Fairfax County is a wealthy suburb in Virginia dotted with McMansions, upscale shopping malls and quiet cul-de-sacs.
But it is dealing with an issue not typically seen in the suburbs – a vicious gang infiltrating its schools and neighborhoods.
At least two teenagers were savagely killed. The culprit, some believe: MS-13 gang members.
Away from urban areas that have seen a rise in gang-related activity, MS-13’s brutality is turning up in small towns and communities across the country – places not always equipped or ready to deal with the growing and alarming threat.
In the last year or so, police say, the gang known for its execution-style shootings and machete-hacking deaths has cropped up in a tiny Colorado town, two Virginia suburbs and Annapolis, Md. In parts of Long Island, N.Y. MS-13 is terrorizing once-sleepy neighborhoods that are now experiencing a scourge of violent deaths.
The worst is being felt in suburban areas that lack the resources and money to fight back against an international and well-funded organization known for its extreme brutality.
“When it comes to smaller departments and less populated areas, those areas generally have less resources, so it becomes much more important to approach [the problem] from a task force or inter-agency model,” Patrick J. Lechleitner, special agent in charge of U.S. Immigration and Customs Enforcement’s homeland security investigations in Washington, D.C., told Fox News.
In multiple speeches over the past few months, Attorney General Jeff Sessions said the federal government will use “whatever laws we have” to eradicate MS-13, noting that the group leaves “misery, devastation and death in their wake.” Those promises have yet to trickle down to the local level, experts say.
MS-13 was started by Central American immigrants, mainly from El Salvador, in Los Angeles in the 1980s.
But the gang has now expanded its reach, making inroads even in rural stretches of the country.
Angel Ramos, 36, was arrested by Colorado authorities on Friday after he allegedly stabbed a woman with screwdriver and ran over her leg. Ramos, a member of MS-13, was previously deported and was wanted for murder in El Salvador, according to investigators. The attack took place outside Hillrose, which has a population of roughly 264, according to the latest census.
The communities around Washington, D.C. have also become a hot bed of gang activity in recent years, and authorities there are struggling over how to deal with it.
“Northern Virginia is affluent, has plenty of resources, police and money. In areas where there are less of those things, there’s less money to combat any threat,” Lechleitner said. “When you see a transnational gang moving into an area, that can stress their resources.”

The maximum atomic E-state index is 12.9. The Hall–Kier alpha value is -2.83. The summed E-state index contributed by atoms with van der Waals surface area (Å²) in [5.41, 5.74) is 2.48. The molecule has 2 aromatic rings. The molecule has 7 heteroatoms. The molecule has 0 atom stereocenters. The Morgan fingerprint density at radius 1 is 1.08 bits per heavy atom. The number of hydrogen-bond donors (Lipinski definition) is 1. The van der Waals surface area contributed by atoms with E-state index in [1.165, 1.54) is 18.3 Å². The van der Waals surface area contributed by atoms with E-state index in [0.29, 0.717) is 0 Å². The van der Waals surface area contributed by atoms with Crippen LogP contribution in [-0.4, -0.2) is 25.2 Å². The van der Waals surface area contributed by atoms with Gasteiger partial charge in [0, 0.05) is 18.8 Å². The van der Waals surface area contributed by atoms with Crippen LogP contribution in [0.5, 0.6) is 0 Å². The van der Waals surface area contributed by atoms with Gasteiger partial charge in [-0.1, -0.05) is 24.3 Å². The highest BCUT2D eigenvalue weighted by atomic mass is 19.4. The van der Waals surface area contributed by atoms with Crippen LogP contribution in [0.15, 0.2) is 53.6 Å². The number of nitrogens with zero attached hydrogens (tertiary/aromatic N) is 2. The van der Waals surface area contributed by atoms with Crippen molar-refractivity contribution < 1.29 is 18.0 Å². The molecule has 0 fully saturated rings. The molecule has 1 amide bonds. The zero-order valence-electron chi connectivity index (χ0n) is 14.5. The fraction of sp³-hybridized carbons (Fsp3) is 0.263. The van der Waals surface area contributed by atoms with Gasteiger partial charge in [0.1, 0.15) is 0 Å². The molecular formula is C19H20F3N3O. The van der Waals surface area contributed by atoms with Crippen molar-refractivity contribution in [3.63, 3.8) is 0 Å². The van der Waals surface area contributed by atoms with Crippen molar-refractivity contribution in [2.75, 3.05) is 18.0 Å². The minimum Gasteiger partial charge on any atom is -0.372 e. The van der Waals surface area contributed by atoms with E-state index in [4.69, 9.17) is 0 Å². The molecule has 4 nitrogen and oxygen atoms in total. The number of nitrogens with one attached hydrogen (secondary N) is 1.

A 16-year-old Prince William County teen who was found after allegedly being abducted by an MS-13 member recently went missing again. In a separate incident, police in Springfield, Virginia charged two adults and three 17-year-olds with murder in connection with the “savage, brutal” killing of 15-year-old Damaris Reyes Rivas. Although police have not yet identified the killers, Rivas’ mother believes it was MS-13.
On Long Island in October, the bodies of two 16-year-old boys and one 19-year-old were discovered in wooded areas and police believe MS-13 members were behind the killings. That discovery brings the total number of suspected MS-13 victims found on Long Island over the last two years to 25.
Law enforcement in those areas say they are doing all they can to fight back against MS-13, but they are hampered by funding cuts that threaten to undermine their efforts.
The Northern Virginia Regional Gang Task Force was established in 2003 to coordinate 13 different agencies in addressing the growing gang problem in the fast-growing suburbs surrounding the nation’s capital. The task force, a collaboration between police chiefs and lawmakers, received an initial budget of $3 million a year that was earmarked in congressional legislation.
But in 2012, Congress eliminated earmarks—provisions inserted into general spending bills that direct money outside of the typical funds-allocation process—so the task force, now mostly used for law enforcement activity, saw its budget shrink to $325,000.
And critical components of fighting gangs, including prevention and education programs for teenagers and parents, fell to the wayside, experts said.
“The big challenge is always funding. There’s a lot of rhetoric,” Jay Lanham, executive director of the Northern Virginia Regional Gang Task Force, told Fox News. “The problem is, we’re not seeing funding at the local level to combat this issue.”
He noted, however, that it’s not just a law enforcement issue.
“The police can’t solve it alone,” Lanham said. “We need the intervention, education and prevention.”